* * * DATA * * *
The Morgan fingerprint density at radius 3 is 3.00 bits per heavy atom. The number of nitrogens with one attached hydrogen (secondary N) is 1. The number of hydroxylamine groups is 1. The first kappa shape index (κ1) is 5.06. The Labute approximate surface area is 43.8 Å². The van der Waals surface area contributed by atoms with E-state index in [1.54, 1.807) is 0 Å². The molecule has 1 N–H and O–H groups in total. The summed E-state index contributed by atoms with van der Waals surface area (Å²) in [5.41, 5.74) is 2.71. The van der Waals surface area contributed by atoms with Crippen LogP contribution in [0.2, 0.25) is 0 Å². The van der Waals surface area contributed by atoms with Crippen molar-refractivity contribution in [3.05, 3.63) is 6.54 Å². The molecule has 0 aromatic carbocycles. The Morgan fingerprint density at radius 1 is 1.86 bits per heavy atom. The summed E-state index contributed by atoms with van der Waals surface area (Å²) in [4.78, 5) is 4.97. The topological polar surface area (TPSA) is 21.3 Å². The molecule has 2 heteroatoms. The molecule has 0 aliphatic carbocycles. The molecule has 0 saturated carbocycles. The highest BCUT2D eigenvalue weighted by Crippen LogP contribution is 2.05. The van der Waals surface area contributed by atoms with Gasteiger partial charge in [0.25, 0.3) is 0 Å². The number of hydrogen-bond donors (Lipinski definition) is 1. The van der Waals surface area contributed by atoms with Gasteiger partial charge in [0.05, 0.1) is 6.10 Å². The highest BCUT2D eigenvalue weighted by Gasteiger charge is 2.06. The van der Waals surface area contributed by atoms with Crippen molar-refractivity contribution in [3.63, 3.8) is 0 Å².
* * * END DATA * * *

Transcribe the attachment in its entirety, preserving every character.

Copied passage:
The Morgan fingerprint density at radius 3 is 3.00 bits per heavy atom. The number of nitrogens with one attached hydrogen (secondary N) is 1. The number of hydroxylamine groups is 1. The first kappa shape index (κ1) is 5.06. The Labute approximate surface area is 43.8 Å². The van der Waals surface area contributed by atoms with E-state index in [1.54, 1.807) is 0 Å². The molecule has 1 N–H and O–H groups in total. The summed E-state index contributed by atoms with van der Waals surface area (Å²) in [5.41, 5.74) is 2.71. The van der Waals surface area contributed by atoms with Crippen LogP contribution in [0.2, 0.25) is 0 Å². The van der Waals surface area contributed by atoms with Crippen molar-refractivity contribution in [3.05, 3.63) is 6.54 Å². The molecule has 0 aromatic carbocycles. The Morgan fingerprint density at radius 1 is 1.86 bits per heavy atom. The summed E-state index contributed by atoms with van der Waals surface area (Å²) in [4.78, 5) is 4.97. The topological polar surface area (TPSA) is 21.3 Å². The molecule has 2 heteroatoms. The molecule has 0 aliphatic carbocycles. The molecule has 0 saturated carbocycles. The highest BCUT2D eigenvalue weighted by Crippen LogP contribution is 2.05. The van der Waals surface area contributed by atoms with Gasteiger partial charge in [0.25, 0.3) is 0 Å². The number of hydrogen-bond donors (Lipinski definition) is 1. The van der Waals surface area contributed by atoms with Gasteiger partial charge in [0.05, 0.1) is 6.10 Å². The highest BCUT2D eigenvalue weighted by Gasteiger charge is 2.06. The van der Waals surface area contributed by atoms with Crippen molar-refractivity contribution in [3.63, 3.8) is 0 Å².